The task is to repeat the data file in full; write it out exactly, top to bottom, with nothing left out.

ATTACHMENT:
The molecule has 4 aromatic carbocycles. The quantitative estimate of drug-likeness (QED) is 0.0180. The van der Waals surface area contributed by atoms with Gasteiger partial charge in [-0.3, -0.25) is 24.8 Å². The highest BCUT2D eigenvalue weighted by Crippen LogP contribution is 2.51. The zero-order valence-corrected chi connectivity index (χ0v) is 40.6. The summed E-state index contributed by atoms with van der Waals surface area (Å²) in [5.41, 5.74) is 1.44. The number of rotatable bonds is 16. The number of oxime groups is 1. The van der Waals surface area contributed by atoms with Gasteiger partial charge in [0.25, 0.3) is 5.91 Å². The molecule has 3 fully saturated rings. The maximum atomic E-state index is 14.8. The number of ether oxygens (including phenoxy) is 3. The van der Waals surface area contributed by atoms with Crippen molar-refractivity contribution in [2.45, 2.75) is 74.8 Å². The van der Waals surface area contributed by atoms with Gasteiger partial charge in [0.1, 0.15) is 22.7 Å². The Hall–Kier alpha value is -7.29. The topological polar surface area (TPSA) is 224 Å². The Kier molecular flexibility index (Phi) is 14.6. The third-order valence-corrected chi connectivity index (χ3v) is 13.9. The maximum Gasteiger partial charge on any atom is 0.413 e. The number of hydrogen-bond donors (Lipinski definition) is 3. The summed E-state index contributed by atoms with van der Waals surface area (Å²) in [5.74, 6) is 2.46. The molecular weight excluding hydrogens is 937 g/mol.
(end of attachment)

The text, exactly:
The molecule has 4 aromatic carbocycles. The quantitative estimate of drug-likeness (QED) is 0.0180. The van der Waals surface area contributed by atoms with Gasteiger partial charge in [-0.3, -0.25) is 24.8 Å². The highest BCUT2D eigenvalue weighted by Crippen LogP contribution is 2.51. The zero-order valence-corrected chi connectivity index (χ0v) is 40.6. The summed E-state index contributed by atoms with van der Waals surface area (Å²) in [5.41, 5.74) is 1.44. The number of rotatable bonds is 16. The number of oxime groups is 1. The van der Waals surface area contributed by atoms with Gasteiger partial charge in [0.25, 0.3) is 5.91 Å². The molecule has 3 fully saturated rings. The maximum atomic E-state index is 14.8. The number of ether oxygens (including phenoxy) is 3. The van der Waals surface area contributed by atoms with Crippen molar-refractivity contribution in [2.45, 2.75) is 74.8 Å². The van der Waals surface area contributed by atoms with Gasteiger partial charge in [0.1, 0.15) is 22.7 Å². The Hall–Kier alpha value is -7.29. The topological polar surface area (TPSA) is 224 Å². The Kier molecular flexibility index (Phi) is 14.6. The third-order valence-corrected chi connectivity index (χ3v) is 13.9. The maximum Gasteiger partial charge on any atom is 0.413 e. The number of hydrogen-bond donors (Lipinski definition) is 3. The summed E-state index contributed by atoms with van der Waals surface area (Å²) in [5.74, 6) is 2.46. The molecular weight excluding hydrogens is 937 g/mol.